Stretch's Chicken Savoy
Updated: Dec 31, 2021
I’ve heard rumors of a time capsule hidden somewhere near the Nutley, Belleville and Newark border. Apparently a souped up, cherry red Chevy IROC with freshly waxed tires and a George Lamond cassette still in the stereo was buried to preserve the area’s culture of the early 1990s. Tucked inside the car was a blue striped Sergio Tacchini tracksuit, tanning goggles, a bottle of Obsession cologne and a pair of size 9 black buckle shoes from Wild Pair. A box of mini sfogliatella, a loaf of semolina bread from Giordano’s Bakery and Stretch Verdichhio’s Chicken Savoy recipe handwritten on the back of a Belmont Tavern menu was thrown through the T-Tops just before it was covered with mounds of Garden State soil. 170 years in the future, when this historic cache is unearthed, anthropologists will confirm Essex County as the birthplace of guido culture.
Cut to: Staten Island rolling their eyes
A lot has changed to the area since then and while it’s still possible to see the occasional Bobby Bacala or Snooki walking around town, you are much more likely to hear Spanish spoken than any dialect from the “old country”. Giordano’s shuttered their windows, the popular Italian Tribune newspaper relocated their offices down the way and unfortunately Stretch is no longer with us, but his recipes live on at The Belmont Tavern.
Some Things Never Change
The Belmont Tavern is a living breathing time capsule. Inside an unassuming brick faced building on Bloomfield Avenue time stands still. As soon as you open the door, Frank Sinatra, or is it Deano, croons from a well-used jukebox as diners cram around the small bar waiting for their table. The vertical wood panel walls are plastered with pictures of mostly Italian celebrities and athletes who’ve all broken bread there. And the dining room’s red and white checkered tables are filled with locals and families that have been eating at this red sauce joint since they opened in 1967. But you don’t go to the Belmont for red sauce, you go for the Chicken Savoy. You go for the Shrimp Beeps and the Cavatelli with Pot Cheese. You go to dine in a different era. And if you are lucky, you’ll catch one of the old school waitresses in a sassy mood that day, think Judge Janine Pirro mixed with a little Flo from Mel’s diner.
Pro Tip: Don’t bother asking her for a wine list. They have a house red.
What About the Food?
The charismatic Stretch, and his partner Helen, were the original chefs and owners of the “kitchen” portion of the Belmont. A decades old handshake still in agreement separates ownership between the Cuomo Family who run the bar and the back of the house, which Helen's daughter Annette and granddaughter Kim still run. Stretch introduced the world to Chicken Savoy; a combination of generously salted and peppered breasts and thighs rubbed with olive oil, Italian herbs & garlic cooked at a very high temperature and is finished with a dousing of red wine vinegar that perfumes the entire restaurant. Pair that with the Cavatelli and Pot Cheese (Newarkease for Ricotta) and a plate of their Famous Shrimp Beeps; lightly battered shrimp sautéed in a zesty red sauce and you have yourself a dinner for the ages. Heck, better get the Chicken Murphy while you’re at it, a plate of bone-in chicken, steamed beneath a pile of hot peppers, onions and herb roasted potatoes with just enough kick to moisten your upper lip.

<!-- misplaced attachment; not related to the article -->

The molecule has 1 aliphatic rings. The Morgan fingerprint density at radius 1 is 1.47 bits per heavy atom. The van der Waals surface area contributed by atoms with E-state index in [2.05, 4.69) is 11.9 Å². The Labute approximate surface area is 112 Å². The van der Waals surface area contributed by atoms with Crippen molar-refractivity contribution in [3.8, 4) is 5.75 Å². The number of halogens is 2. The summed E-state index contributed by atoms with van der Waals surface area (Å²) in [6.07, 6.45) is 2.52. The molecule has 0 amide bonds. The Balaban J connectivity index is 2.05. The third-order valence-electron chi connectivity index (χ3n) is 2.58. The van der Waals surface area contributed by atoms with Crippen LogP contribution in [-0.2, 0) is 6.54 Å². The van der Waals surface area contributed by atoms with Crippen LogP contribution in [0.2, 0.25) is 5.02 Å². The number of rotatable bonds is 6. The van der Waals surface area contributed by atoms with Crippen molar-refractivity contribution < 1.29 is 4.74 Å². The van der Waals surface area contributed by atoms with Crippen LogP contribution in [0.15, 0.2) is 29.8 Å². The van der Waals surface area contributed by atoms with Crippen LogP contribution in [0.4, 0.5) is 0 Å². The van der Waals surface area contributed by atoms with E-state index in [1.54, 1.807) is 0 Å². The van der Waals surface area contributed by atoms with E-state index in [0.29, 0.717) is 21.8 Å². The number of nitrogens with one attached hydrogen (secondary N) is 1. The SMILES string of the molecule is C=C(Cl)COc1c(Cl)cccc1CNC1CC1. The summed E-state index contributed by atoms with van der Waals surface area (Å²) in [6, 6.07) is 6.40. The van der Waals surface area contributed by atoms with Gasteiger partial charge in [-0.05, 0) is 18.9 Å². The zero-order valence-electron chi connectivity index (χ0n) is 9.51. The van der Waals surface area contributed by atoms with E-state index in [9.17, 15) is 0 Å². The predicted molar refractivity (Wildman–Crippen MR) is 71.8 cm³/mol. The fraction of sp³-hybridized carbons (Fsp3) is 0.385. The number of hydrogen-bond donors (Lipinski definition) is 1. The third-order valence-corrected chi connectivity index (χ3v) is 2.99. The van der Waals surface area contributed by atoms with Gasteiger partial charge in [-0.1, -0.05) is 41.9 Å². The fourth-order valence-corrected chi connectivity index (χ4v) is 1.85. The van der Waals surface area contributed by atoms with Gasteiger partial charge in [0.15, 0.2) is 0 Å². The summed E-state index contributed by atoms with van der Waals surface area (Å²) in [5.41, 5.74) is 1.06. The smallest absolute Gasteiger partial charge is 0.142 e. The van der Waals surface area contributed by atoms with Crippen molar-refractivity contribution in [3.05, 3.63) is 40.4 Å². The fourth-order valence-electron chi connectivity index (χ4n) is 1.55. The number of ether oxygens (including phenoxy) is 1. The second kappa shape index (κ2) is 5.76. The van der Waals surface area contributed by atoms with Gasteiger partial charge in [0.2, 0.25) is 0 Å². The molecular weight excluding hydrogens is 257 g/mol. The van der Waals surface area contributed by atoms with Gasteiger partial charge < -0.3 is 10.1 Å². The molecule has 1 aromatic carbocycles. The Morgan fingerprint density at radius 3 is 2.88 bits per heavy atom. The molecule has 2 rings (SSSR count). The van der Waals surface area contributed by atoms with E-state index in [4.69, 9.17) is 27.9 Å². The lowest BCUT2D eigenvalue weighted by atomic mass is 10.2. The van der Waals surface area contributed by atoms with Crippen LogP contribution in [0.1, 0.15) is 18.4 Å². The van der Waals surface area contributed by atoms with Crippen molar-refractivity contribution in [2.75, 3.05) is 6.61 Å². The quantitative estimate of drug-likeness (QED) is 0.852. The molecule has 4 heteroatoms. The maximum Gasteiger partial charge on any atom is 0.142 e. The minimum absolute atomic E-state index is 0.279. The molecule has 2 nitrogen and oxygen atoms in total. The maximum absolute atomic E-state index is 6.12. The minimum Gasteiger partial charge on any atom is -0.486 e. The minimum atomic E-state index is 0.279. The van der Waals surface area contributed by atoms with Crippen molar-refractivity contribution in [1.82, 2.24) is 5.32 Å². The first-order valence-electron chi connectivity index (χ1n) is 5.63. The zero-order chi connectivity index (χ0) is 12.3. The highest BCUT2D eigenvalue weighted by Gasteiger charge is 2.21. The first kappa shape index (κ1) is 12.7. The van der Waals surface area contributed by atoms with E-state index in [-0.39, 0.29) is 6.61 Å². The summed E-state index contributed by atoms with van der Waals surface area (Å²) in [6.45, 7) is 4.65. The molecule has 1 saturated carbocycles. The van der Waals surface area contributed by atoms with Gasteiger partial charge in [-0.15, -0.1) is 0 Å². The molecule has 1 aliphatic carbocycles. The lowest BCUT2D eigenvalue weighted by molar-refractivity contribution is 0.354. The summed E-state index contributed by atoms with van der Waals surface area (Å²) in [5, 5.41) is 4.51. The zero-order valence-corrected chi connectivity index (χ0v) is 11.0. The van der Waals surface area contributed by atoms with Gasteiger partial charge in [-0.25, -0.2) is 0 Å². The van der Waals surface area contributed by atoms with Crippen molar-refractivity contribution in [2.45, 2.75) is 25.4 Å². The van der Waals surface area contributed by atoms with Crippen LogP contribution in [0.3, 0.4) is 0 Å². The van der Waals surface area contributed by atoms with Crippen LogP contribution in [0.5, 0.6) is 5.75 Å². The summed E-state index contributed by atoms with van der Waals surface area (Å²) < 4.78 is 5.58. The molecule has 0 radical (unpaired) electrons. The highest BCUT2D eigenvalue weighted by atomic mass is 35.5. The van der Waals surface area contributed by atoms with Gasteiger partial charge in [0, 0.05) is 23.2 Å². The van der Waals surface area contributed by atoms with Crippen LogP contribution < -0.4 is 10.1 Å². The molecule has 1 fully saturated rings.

Often Imitated, Never Duplicated
Less than 5 miles down the road in Verona, it's impossible to drive by Miele's Restaurant without noticing "Stretch's Chicken" in white lettering on a red sign tagged on the outside wall. Now I'm not one to gossip, but from what I understand, at some point, Stretch's son Peter sold a few of his father's recipes to the Amadeo family who proudly promote Stretch's Shrimp Beeps, Chicken Savoy and they even named a salad after him. While I don't detect a feud, let's just say the Belmont doesn't speak about Miele's and vice versa. It should be noted, as I've tried both, while there are some obvious similarities with the dishes, they are different. Miele's has been in business since 1954 and has some very good authentic dishes of their own and is worth the trip.
Despite rumors of Belmont having trademarked "Chicken Savoy", many other restaurants in the area are known for their own versions. Three Guys From Italy in Kenilworth has been making their Chicken Savoia for over 30 years and in Caldwell, Forte's Pizzeria sells Chicken Savoy pizza topped with garlic, balsamic vinegar, vinegar peppers and mozzarella. Outside of Essex County and bordering Union County, Chicken Savoy is little known.
I said it once and I'll say it again. If you are from New Jersey, visiting the Belmont Tavern is a rite of passage, no different than seeing Bruce or Bon Jovi in concert. So, dig deep into your closest, dust of that pair of Z Cavaricci's, spray your hair with some Aqua Net and get your ass down to Belleville to try the original. And if you drink a little too much Sambuca, give me a call. I'll pick you up and maybe we can look for the IROC together.
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